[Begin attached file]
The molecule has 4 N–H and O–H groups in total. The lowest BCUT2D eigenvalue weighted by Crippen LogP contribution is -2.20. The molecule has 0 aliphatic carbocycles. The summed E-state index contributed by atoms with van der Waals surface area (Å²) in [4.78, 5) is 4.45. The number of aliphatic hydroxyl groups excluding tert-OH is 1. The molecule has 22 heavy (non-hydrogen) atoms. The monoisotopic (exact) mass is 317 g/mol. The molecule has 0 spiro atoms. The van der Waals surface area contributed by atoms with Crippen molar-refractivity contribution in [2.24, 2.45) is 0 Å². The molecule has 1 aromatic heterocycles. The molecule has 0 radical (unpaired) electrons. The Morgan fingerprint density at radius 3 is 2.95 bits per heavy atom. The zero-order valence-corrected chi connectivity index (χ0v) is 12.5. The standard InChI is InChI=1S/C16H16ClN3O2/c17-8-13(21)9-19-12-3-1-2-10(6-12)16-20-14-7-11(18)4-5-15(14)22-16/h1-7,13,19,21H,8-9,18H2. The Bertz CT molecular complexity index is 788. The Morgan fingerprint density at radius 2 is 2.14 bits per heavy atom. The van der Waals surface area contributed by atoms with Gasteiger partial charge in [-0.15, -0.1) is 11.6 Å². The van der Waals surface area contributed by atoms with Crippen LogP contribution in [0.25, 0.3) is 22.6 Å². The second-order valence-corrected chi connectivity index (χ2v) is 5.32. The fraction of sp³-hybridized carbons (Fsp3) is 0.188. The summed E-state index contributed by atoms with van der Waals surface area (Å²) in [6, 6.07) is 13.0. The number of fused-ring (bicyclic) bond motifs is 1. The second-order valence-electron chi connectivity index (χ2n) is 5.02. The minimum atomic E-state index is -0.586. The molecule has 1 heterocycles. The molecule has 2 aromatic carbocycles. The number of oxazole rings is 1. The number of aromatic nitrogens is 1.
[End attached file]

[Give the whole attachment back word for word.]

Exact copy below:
The molecule has 4 N–H and O–H groups in total. The lowest BCUT2D eigenvalue weighted by Crippen LogP contribution is -2.20. The molecule has 0 aliphatic carbocycles. The summed E-state index contributed by atoms with van der Waals surface area (Å²) in [4.78, 5) is 4.45. The number of aliphatic hydroxyl groups excluding tert-OH is 1. The molecule has 22 heavy (non-hydrogen) atoms. The monoisotopic (exact) mass is 317 g/mol. The molecule has 0 spiro atoms. The van der Waals surface area contributed by atoms with Crippen molar-refractivity contribution in [2.24, 2.45) is 0 Å². The molecule has 1 aromatic heterocycles. The molecule has 0 radical (unpaired) electrons. The Morgan fingerprint density at radius 3 is 2.95 bits per heavy atom. The zero-order valence-corrected chi connectivity index (χ0v) is 12.5. The standard InChI is InChI=1S/C16H16ClN3O2/c17-8-13(21)9-19-12-3-1-2-10(6-12)16-20-14-7-11(18)4-5-15(14)22-16/h1-7,13,19,21H,8-9,18H2. The Bertz CT molecular complexity index is 788. The Morgan fingerprint density at radius 2 is 2.14 bits per heavy atom. The van der Waals surface area contributed by atoms with Gasteiger partial charge in [-0.15, -0.1) is 11.6 Å². The van der Waals surface area contributed by atoms with Crippen LogP contribution in [0.25, 0.3) is 22.6 Å². The second-order valence-corrected chi connectivity index (χ2v) is 5.32. The fraction of sp³-hybridized carbons (Fsp3) is 0.188. The summed E-state index contributed by atoms with van der Waals surface area (Å²) in [6, 6.07) is 13.0. The number of fused-ring (bicyclic) bond motifs is 1. The second-order valence-electron chi connectivity index (χ2n) is 5.02. The minimum atomic E-state index is -0.586. The molecule has 1 heterocycles. The molecule has 2 aromatic carbocycles. The number of oxazole rings is 1. The number of aromatic nitrogens is 1.